It was not that long ago when the highlight of any sports collector’s week would be when a new Mastro Auctions catalog arrived. Just to see some of the history that was being sold was amazing and the company did its best to create descriptions for each lot that, while often over the top, did whet your appetite for sports history. The photography of some of the major lots made you really want what was in the picture. And that was surely the point.
Bill Mastro, who will report to a federal prison sometime soon to serve 20 months for fraud, was boss of an operation that helped the hobby evolve from a show/store/mail order way of acquiring items to the current market where there seems to be a new auction house popping up every month or so.
I never dealt with Mastro on anything during my dealing days nor did I have the money to buy auction lots from him but I think we can safely say in the first decade of the 21st century, he and his company were a towering presence. To supplement the thousands of consignments that were shipped to Chicago, you would see Mastro employees scouring the floor of major shows, buying and also rounding up items. The dark side would eventually emerge as the FBI found major wrongdoing inside the company’s offices and today, Mastro Auctions is but a memory.
If we say Mastro was the most well-known figure of 2000-2009, we can make the same argument about Alan “Mr. Mint” Rosen in the 1980s. Unlike Mastro, I did have several dealings with Al during my New Jersey days. He was a polarizing figure to many but he was always professional and honest with me and I was saddened when I heard at the National from a mutual friend of ours that he was battling some health issues.
Al has opted not to come to the National for several years but at the very first NSCC I attended back in 1983, he was getting his luggage off the cart in Chicago at the same time as me and seeing him made me realize the show was going to be a good one. If Al Rosen was setting up, we knew there would be people in the room. I don’t think any of us realized just how good the 1983 Chicago National was going to be but it gave me memories which still last to this day of being busy for 12 hours straight. I have never had a day like the opening of the 1983 Chicago show. The crowds were ravenous for sports cards.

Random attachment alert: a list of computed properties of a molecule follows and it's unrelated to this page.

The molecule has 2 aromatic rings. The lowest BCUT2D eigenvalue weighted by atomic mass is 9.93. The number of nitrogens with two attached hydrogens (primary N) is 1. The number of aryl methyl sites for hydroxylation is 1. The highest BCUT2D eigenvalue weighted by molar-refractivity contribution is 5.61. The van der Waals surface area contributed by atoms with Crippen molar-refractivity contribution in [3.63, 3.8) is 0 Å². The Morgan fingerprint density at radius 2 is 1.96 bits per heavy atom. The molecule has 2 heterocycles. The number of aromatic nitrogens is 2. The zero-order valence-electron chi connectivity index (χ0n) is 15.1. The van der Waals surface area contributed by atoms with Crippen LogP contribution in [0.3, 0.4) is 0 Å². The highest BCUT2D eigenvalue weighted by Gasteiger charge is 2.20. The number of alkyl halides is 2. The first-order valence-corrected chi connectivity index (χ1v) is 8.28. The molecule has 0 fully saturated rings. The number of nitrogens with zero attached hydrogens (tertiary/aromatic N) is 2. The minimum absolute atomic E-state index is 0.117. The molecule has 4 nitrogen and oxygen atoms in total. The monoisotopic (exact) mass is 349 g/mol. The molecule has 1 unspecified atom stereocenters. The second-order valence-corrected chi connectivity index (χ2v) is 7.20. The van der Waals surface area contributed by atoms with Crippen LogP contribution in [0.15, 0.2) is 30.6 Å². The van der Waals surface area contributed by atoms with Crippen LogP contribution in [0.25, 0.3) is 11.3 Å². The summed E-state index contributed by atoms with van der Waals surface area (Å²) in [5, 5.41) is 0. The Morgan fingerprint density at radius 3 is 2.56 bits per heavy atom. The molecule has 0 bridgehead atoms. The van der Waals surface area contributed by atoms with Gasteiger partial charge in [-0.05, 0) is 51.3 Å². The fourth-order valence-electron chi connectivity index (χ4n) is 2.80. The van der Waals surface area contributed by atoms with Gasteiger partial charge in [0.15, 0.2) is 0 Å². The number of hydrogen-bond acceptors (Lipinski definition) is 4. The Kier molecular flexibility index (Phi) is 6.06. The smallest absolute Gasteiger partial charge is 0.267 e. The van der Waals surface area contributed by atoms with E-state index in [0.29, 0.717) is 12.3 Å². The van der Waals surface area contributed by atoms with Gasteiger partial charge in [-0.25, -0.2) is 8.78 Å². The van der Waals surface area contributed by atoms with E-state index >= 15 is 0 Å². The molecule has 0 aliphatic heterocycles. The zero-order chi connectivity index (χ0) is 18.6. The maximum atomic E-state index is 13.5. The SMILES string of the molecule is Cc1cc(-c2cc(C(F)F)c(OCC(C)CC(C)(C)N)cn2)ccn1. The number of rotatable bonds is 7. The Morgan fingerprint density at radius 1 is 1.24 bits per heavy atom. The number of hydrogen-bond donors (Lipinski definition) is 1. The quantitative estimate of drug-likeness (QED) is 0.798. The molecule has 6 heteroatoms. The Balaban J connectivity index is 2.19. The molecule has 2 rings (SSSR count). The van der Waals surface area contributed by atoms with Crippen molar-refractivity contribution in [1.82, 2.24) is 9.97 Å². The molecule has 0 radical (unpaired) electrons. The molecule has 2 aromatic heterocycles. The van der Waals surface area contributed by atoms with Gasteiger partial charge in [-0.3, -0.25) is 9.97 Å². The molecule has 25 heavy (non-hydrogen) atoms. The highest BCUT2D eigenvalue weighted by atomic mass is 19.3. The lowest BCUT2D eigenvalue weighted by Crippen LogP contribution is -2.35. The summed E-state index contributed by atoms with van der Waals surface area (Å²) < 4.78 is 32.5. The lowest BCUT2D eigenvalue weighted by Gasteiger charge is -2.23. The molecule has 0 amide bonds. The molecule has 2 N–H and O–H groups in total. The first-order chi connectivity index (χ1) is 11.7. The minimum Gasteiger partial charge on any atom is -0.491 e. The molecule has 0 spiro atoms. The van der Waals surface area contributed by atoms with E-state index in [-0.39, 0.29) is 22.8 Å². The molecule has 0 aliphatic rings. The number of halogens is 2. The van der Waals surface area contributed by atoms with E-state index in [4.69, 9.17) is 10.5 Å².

Al made a name for himself during the 1980s and his innovative ways of advertising in the leading hobby publications and his stories about his “finds” brought us to new highs. Whether or not you liked his in your face approach, the hobby received a ton of publicity because of Al including a segment on the Today Show, magazine features, radio coverage and wire service stories that appeared in newspapers coast-to-coast and beyond. It brought many collections out of dusty attics and closets and not all of them went to Mr. Mint.
We won’t be hearing from Mastro again and Al’s days as a pitchman are probably in the past but even as their stars have dimmed and other hobby people have evolved to become leaders, it’s not possible to deny their impact on the hobby, even on today’s collectors. Some became attached to “high end” cards as the catalog auction business grew and continue to operate at the highest realms of the graded card market. Others are at the opposite end of the spectrum, like one of my local customers who is an assistant manager at McDonald’s and brings his change jar to buy cards at my shows. Some saw Al Rosen’s wad of cash in an ad and became interested in picking up where their childhood collection left off.
It’s all a reminder that the last 30 years have been a remarkable time in the hobby, which still revolves around photos on cardboard but has had its share of interesting stories and personalities too.